Almirola said it wasn’t a “big deal” while Edwards added that “it wasn’t as big of a change as I thought it would be.”
The biggest difference might be found on pit road where teams will be able to shave nearly a full second off pit stops this season, according to Richard Petty Motorsports crew chief Drew Blickensderfer.
“One thing it will change from a crew chief perspective is that I’m going to go with a track bar adjustment nine out of 10 … because he can make it under caution while he is riding around,” Blickensderfer said. “I don’t have to put a wrench in it during the pit stop and every time you put a wrench in a car during a pit stop, you’re taking away a half second, 7/10s of a second off your stop and we’re not going to waste that.”
Fellow RPM crew chief Trent Owens agreed, adding that the device will also cut down on pit road mistakes this season, as rear tire carriers will no longer be at risk of leaving a wrench inside the car or not making the adjustment in the first place.
“It’s just an option that I like,” Owens said. “I like that we’re trying that out. It will eliminate the possibility of mistakes on pit road, improve our pit stops. So from my seat it’s all for the better.”
The major concern for drivers moving forward is mistakenly dialing themselves out of contention or adjusting without notifying their crew chief. Defending Sprint Cup Series champion Kevin Harvick hasn’t tested the track bar control but says he is well aware of the potential pitfalls.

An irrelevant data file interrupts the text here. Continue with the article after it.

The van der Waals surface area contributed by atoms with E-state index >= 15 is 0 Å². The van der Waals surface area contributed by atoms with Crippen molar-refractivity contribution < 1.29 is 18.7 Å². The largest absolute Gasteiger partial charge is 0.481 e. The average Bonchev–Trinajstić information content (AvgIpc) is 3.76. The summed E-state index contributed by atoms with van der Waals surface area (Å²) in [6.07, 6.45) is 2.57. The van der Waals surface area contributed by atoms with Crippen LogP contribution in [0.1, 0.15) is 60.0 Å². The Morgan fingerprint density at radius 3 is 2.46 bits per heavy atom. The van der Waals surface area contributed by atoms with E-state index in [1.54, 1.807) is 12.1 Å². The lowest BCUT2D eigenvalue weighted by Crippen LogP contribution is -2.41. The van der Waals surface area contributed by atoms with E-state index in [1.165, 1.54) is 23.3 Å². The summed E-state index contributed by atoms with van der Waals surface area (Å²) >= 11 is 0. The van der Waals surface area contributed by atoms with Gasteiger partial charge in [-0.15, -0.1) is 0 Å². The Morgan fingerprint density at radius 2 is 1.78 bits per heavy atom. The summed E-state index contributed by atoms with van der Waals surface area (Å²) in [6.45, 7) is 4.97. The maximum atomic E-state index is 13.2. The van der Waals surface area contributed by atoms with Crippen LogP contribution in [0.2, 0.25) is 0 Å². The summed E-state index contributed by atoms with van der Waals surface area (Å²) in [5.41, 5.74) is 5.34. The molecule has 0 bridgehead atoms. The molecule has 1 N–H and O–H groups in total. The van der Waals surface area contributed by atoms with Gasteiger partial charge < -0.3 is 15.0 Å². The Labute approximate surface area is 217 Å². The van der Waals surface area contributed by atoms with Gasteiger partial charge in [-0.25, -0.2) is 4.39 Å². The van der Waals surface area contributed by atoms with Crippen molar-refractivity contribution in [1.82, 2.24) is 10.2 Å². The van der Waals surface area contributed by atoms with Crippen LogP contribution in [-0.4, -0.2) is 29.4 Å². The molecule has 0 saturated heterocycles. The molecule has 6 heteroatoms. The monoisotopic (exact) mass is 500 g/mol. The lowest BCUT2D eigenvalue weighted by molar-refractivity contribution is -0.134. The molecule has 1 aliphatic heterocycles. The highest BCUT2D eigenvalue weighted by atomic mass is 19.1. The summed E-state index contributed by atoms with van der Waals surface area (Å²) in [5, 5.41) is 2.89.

“I view the track bar as a category of something where you can get yourself in a heap of trouble by overthinking, over-adjusting and not keeping it simple,” Harvick said. “We’ll go through that stuff in practice and know whether or not it’s working for that particular situation, track and tire for that weekend.
“If it’s something you feel like is adjustable to a certain point then those will be your parameters for the race and we’ll get more accustomed to that as we go through the season.”
Additional driver adjustable track bar quotes:
“I did get a chance to play around with the driver adjustable track bar and it did’t do as much as I thought it would. It wasn’t as big of a change as I thought it would be. I think it will be interesting to see how people use it. I still think that we won’t know until halfway through that race at Atlanta.” – Carl Edwards
“Before you adjust it, you have to make sure you’re not dialing yourself out. You have to communicate where you’re at, but the challenging part is you don’t want to tell everyone where you’re at. It’s going to be interesting to see how what works out.” -Joey Logano
“I played with it a little bit. It was nice to feel the car in corner entry after making different movements as well as corner exit. And then there will be the track bar situation on old tires versus new tires and things like that. Having more tools inside the car, it will be interesting to see which driver manages it the best.” – Kurt Busch
“I think with certain drivers, you should be really concerned. I’ve worked with some in the past that you don’t know what’s going on in there and he doesn’t know what’s going on there either.” -Drew Blickensderfer